The Most Segregated Hour

segregatedMartin Luther King, Jr. once said, “It is appalling that the most segregated hour of Christian America is eleven o’clock on Sunday morning.” Certainly when he said it, there was a very specific set of circumstances that (supposedly/specifically) don’t exist any more. More about that another time. This is about the church today. Among the details that Dr. King meant that most definitely still exist is that our churches still look very monochromatic.

Unfortunately this is not just a white problem. In my own town that we moved to because of its beautiful diversity we have clear examples that I know exist throughout our country. One mile from my house, is a several hundred-member Korean church. Two miles from my house is a several hundred member black church. Less than five miles from my house are many Latina churches. To my knowledge all of them are almost or entirely monochromatic, often times to a greater degree then surrounding Anglo churches. So this is not just a white problem anymore.

Some have asked, “Why is this a problem? Isn’t this what happens in every major city in the United States? You have China Town and Greek Town; Little Italy and many other pockets where people formerly from the same locale seem to congregate. So why is this a bad thing?” While this may make sense deductively, didactically it does not.

For the Church, the standard has never been about what is happening in the culture around us (whether good or ill). We are always called to the standard and spirit of the Scripture. Without doing an exhaustive study here, I think it is clear (especially in the books of Acts and Romans), that the heart of the gospel is inclusion. I will grant you that this was mainly about Jewish people beginning to understand that the gospel was for all people, but how could there not have been a certain undertone of Jewish nationalism involved (i.e. racism). So shouldn’t the gospel also seek to nullify that as well? I know this is hard work. I also know it is doable. They do it in the schools. My kids have friends that are literally from all over the world. Shouldn’t the church look the same? It’s something to work toward. May 11:00 (or whatever hour you worship) be the most integrated hour of Christian America.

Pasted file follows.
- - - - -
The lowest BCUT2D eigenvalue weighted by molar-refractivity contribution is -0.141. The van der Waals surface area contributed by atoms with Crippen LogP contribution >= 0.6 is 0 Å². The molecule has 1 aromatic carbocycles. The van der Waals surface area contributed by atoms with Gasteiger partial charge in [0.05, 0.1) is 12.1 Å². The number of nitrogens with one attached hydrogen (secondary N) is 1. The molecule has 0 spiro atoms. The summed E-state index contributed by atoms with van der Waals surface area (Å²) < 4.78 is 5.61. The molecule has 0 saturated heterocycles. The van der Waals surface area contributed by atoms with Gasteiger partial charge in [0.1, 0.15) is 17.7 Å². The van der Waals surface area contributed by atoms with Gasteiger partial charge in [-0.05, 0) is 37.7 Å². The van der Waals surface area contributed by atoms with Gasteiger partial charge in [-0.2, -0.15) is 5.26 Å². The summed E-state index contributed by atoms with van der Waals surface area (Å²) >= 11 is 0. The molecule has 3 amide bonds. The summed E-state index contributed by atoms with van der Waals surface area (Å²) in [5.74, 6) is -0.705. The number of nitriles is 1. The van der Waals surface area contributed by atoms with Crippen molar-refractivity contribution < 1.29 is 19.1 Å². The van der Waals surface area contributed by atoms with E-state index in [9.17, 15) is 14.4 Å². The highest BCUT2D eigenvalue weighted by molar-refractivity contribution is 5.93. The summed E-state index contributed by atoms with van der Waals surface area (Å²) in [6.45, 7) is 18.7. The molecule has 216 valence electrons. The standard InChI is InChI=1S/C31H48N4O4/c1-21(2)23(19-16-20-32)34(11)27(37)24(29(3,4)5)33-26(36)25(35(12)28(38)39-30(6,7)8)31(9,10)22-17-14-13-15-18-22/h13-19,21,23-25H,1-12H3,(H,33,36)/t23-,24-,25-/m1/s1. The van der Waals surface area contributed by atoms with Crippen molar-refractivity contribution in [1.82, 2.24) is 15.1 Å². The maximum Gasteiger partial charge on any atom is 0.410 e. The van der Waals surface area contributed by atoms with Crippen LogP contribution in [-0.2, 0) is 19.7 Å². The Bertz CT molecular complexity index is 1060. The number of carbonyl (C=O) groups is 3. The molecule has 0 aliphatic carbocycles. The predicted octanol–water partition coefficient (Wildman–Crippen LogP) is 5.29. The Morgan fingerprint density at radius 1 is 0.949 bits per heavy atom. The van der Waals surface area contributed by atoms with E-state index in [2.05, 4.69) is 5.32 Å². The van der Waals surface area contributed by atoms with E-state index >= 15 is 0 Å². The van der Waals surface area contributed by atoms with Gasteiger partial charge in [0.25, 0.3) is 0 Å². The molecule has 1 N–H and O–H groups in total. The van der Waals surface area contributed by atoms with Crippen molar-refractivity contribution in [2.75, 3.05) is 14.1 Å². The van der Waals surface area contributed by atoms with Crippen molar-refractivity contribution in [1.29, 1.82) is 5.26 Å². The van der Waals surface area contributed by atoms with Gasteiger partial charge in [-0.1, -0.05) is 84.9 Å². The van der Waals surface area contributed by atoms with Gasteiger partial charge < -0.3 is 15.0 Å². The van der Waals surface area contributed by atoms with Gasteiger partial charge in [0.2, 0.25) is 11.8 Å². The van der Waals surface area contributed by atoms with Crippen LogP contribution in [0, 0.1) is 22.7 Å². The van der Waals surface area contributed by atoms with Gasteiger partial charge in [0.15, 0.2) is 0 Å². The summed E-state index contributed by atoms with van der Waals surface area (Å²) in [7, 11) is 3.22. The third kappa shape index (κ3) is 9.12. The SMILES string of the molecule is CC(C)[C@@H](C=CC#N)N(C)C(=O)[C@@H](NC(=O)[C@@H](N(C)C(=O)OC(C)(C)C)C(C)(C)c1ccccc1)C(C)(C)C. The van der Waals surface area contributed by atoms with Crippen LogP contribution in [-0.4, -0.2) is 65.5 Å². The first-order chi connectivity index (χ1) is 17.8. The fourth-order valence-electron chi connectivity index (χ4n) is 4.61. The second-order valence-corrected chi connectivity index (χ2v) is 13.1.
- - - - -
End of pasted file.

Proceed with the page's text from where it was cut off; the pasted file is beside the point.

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2 thoughts on “The Most Segregated Hour

  1. So, Rob, you tend to be fairly active in your faith – what are YOU going to do to make this a reality? Will you attend one of the black, Korean, Latino, or other “ethnic” churches there in Duluth?

  2. Rob, I don’t think it’s a simple “problem” to solve because I’m not sure the “problem” is easy to state. I agree that we should be unified as Christians and that Christians should cross cultural boundaries, but I don’t think that means eliminating culture- which is what would happen, at least in the worship experience, if we tried to force people with differing cultural backgrounds into the same worship sercies. Go to a latino, asian, or anglo service and the culture will be evident in the way those groups “do church”. And it is all reflective of who they are and how they exalt God with their voices. Integrating these would necessairly cause some cultural expressions to be lost, and that would be sad. All of it is part of the tapestry of the body of Christ.

    I agree that the fact I have NO IDEA what the service is like, or even if I’d be welcome, at the asian church in the strip center across from my apartment is a problem- but I’m not sure what the solution is. I wouldn’t want to forsake the important relationships I build on Sunday mornings for the sake of “integration”, because I think knowing and being known within the body is important, and even one Sunday missed can take a toll.

    It’s hard to take a cue from the NT because it was just a different situation altogether. Those identifying as Christian were small in number and on the “outside” of established norms. They clung together for survival- this is simply not the case in the US.

    Is perhaps the problem more closly aligned with corporate Christianity being lived out in a single hour per week for most people? If there were more hours to give, couldn’t more of those hours be spent crossing cultueral boundaries? I don’t know- I think this is not an easy problem to define, much less solve.

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